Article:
I read an article that people were using various means of user input in their Amiga 500 computers as an alternative to joystick. Most notable, Sega Mega Drive, Sega Master System, CD32 / Competition Pro CD32. What other controllers are compatible with Amiga 500 (or any) excluding Joysticks altogether, no adapters (sorry Nintendo)

  • This question kind of blew my mind, because BITD that was just "the joystick port", and one had a right to expect any consumer controller that plugged into it to work. Some software didn't support paddle (analog) controllers, but it was generally the hardware's job to look like an 8-directional joystick, and the software's job to read an 8-directional joystick.
    – T.E.D.
    Commented May 11, 2021 at 16:01

3 Answers 3


The Amiga 9-pin joystick port is compatible with:

  • Atari 800/VCS joysticks and paddles;
  • Atari ST joysticks;
  • Commodore Vic-20, C64, C64GS and C128 joysticks;
  • Commodore Amiga computer joysticks and joypads; and
  • Amiga CD32 joypads.

This table from Wikipedia's page on the Atari Joystick Port showing the pin assignments of various systems using a 9-pin input port will be of use:

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Broadly speaking: Atari and Commodore form one compatible group, Sega Master System and Mega Drive (Genesis) form a second group, and everything else is mutually incompatible.

Using a Sega Master System dumb two-button joypad on the Amiga may work - I believe they're simply UDLR and Buttons 1+2 as N.O. switches to ground, like an Amiga two-button joystick. However, I wouldn't want to try it unless I'd seen the PCB for myself just in case there's a surprise inside a later revision.

Sega Mega Drive controllers definitely contain active chips and using an MD pad on an Amiga may be dangerous. E.g. This 1998 article by Doug Cotton (a hardware engineer producing third party C64 products) describes the mechanism where a Sega controller can damage the C64's CIA chip.

"But be warned: There are rumours that SEGA-Pads can destroy your CIA! If you look at the pin-connections, it might be possible, though I don't know of such a case."

This is because joysticks (which the game ports were intended to support) either pull the lines low (when active) or are an open connection (when inactive). This latter condition allows the lines to be pulled low by other sources (they keyboard for example). Sega gamepads, on the other hand, pull inactive lines HIGH. Now if you press a key on the keyboard with one of these devices plugged in, one source is pulling the line high while another I/O line (cross-connected through the keyboard) is trying to drag it down. This can put an extra strain on the CIA chip, as the circuit wasn't designed to deal with this kind of situation.

  • Not sure how to link another question but this is related retrocomputing.stackexchange.com/questions/4453/…
    – knol
    Commented May 10, 2021 at 9:36
  • 7
    Had zero idea incompatible devices could actually cause damage, good work including that extra resource. Might be worth quoting some of it in the answer in case the link goes dead though.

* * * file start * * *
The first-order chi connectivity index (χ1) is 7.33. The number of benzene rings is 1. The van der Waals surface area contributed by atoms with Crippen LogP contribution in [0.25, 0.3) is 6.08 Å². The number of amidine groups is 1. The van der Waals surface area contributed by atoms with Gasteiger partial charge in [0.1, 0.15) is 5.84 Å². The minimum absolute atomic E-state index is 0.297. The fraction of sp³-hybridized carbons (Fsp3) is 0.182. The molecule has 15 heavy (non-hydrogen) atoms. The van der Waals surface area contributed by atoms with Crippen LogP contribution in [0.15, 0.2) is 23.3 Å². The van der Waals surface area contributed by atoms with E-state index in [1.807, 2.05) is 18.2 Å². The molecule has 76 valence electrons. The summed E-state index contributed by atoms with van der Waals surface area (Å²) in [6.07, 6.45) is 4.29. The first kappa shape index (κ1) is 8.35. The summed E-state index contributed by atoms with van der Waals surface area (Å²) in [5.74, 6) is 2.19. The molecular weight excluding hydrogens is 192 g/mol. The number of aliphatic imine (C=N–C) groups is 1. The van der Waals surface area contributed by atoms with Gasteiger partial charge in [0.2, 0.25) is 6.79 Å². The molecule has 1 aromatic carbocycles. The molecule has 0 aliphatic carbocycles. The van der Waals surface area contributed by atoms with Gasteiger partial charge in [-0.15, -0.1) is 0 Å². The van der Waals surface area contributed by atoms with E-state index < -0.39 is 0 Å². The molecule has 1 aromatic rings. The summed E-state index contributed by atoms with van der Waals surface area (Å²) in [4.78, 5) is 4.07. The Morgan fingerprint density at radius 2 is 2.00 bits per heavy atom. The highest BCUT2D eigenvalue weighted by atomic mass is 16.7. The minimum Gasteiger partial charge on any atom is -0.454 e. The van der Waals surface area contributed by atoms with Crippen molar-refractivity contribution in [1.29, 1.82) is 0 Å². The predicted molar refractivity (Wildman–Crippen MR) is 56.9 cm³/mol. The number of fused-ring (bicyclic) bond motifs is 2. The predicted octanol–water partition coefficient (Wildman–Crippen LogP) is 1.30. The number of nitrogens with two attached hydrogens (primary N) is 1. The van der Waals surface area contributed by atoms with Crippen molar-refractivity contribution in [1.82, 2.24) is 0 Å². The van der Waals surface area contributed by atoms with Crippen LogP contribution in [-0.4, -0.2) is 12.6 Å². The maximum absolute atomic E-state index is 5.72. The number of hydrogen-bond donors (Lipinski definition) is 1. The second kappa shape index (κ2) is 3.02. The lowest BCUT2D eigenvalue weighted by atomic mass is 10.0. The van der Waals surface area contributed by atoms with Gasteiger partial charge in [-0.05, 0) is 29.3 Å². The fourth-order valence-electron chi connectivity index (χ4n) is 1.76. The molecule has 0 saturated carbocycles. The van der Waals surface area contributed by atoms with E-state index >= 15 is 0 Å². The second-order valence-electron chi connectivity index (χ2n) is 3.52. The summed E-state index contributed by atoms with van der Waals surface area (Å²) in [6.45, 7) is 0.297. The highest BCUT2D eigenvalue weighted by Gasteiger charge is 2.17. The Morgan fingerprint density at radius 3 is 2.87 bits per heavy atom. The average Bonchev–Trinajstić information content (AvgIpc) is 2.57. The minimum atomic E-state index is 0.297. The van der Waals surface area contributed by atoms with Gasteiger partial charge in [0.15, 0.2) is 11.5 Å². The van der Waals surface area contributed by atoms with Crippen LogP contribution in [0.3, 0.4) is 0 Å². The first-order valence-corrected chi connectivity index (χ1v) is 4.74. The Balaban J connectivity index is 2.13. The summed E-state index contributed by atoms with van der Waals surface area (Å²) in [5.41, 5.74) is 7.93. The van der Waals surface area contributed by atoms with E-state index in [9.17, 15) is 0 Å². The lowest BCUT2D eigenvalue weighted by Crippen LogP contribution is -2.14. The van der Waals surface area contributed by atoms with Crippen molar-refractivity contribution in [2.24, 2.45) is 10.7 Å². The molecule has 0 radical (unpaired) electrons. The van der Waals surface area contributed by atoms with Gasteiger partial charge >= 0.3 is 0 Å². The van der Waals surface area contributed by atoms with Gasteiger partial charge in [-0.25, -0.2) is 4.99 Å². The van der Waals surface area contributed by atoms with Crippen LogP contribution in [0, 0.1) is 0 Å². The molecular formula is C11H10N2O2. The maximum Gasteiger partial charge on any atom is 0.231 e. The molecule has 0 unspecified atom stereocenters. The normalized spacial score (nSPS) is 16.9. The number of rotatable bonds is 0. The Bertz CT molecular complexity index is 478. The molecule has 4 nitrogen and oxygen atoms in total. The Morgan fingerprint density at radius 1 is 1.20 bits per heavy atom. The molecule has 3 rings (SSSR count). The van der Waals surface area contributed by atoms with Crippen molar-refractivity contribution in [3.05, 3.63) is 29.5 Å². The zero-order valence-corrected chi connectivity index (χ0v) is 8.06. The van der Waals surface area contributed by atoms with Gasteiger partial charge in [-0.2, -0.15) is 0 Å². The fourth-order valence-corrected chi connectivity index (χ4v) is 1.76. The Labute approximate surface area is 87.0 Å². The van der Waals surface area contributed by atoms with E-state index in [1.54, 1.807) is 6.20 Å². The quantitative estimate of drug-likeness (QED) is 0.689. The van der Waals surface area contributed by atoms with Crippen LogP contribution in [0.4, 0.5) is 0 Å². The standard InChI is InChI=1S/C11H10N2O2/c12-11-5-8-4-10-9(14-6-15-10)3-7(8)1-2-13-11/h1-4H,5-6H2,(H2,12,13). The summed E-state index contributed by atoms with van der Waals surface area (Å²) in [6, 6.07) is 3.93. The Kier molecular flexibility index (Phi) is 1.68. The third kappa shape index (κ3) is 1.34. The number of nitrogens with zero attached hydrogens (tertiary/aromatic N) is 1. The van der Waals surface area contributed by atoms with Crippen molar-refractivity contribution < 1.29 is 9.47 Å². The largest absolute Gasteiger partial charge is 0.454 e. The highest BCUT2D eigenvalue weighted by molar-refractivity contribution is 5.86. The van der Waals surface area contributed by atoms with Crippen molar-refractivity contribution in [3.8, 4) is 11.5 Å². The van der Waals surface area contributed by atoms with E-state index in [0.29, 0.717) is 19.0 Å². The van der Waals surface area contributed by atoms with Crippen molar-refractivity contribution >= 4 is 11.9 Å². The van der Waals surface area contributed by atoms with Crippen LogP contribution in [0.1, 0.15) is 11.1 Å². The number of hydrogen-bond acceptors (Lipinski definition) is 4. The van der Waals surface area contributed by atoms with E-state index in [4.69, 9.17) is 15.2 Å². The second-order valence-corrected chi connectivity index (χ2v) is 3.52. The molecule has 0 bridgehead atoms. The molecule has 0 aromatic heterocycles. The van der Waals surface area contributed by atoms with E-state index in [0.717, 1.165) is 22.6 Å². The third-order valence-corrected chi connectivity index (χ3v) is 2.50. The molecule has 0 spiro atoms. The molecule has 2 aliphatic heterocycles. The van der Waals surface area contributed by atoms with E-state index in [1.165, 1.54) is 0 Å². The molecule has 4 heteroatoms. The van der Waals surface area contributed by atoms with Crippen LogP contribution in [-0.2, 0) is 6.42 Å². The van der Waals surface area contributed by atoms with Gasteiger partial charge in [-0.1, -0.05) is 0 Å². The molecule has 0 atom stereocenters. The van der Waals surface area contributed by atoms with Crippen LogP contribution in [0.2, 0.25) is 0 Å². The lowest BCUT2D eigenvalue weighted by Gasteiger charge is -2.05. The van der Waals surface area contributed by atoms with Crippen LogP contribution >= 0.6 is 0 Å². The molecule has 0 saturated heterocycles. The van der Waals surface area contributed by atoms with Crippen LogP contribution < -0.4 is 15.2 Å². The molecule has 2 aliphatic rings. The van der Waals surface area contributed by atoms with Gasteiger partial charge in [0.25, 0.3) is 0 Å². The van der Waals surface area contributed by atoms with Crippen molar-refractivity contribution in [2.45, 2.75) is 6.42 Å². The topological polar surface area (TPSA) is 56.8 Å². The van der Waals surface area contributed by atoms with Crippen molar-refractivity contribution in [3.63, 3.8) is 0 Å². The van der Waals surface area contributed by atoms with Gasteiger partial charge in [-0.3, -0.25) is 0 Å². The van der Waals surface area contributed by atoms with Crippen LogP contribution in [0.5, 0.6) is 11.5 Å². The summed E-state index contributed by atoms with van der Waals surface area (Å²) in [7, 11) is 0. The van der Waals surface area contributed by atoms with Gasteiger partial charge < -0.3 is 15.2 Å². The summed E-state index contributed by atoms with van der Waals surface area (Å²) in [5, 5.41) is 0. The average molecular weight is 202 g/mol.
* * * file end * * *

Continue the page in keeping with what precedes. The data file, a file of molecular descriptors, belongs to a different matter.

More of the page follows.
– Matt Lacey
    Commented May 10, 2021 at 9:42
  • 1
    Can do. Can't find any info about Amiga damage specifically but I wouldn't want to chance it.
    – knol
    Commented May 10, 2021 at 10:35

It depends on what you call "compatible". On any DB9 joystick, the directions and at least 1 button will work

  • If you're aiming 1 button joystick, then you can pick any controller you'll find a button that works.

  • Now if you need 2 buttons, only sega controllers have a chance to work, but the buttons that work aren't the most naturally located. I have a SGFighter quickshot for sega, and only 2 buttons work(ed), but not the trigger button (too bad for a quickshot) (I know of a routine which is able to read more buttons from a sega controller but of course it's not used in games, so it's of little interest. Besides the important part would be to detect this joystick against a "standard" CD32 joypad)

  • If you need more than 2 buttons, your best bet is a standard CD32 controller, Honeybee, or KTRL CD32 (confidential batch made by some talented guy at EAB), or also Monster Joysticks (http://eab.abime.net/showthread.php?t=102797)

CD32 joypads are your best bet now. They are reported not to work on some motherboards, but it was because of a timing error on the lowlevel.library. Fixing the timing allows the joypads to work. This fix is present in most whdload patches that are published nowadays (and which support 2/3 buttons + pause + shoulders).

Besides, one could argue that diagonals are hard to pull on joypads, but more and more games get a "second button for jump" option now (through whdload) so it's less a concern now for platformers (and with some training, diagonals are pretty doable).

Note: I wasn't able to exploit anything useful from Atari paddles on the amiga (my plan was to adapt Arkanoid-style games to it). Maybe one day...


This shop on Tindie sells modified Chinese NES64 controller rip-offs that connect directly to any 9-pin joystick connectors. The mod is available as a kit or fully assembled and ready to plug into your game port.

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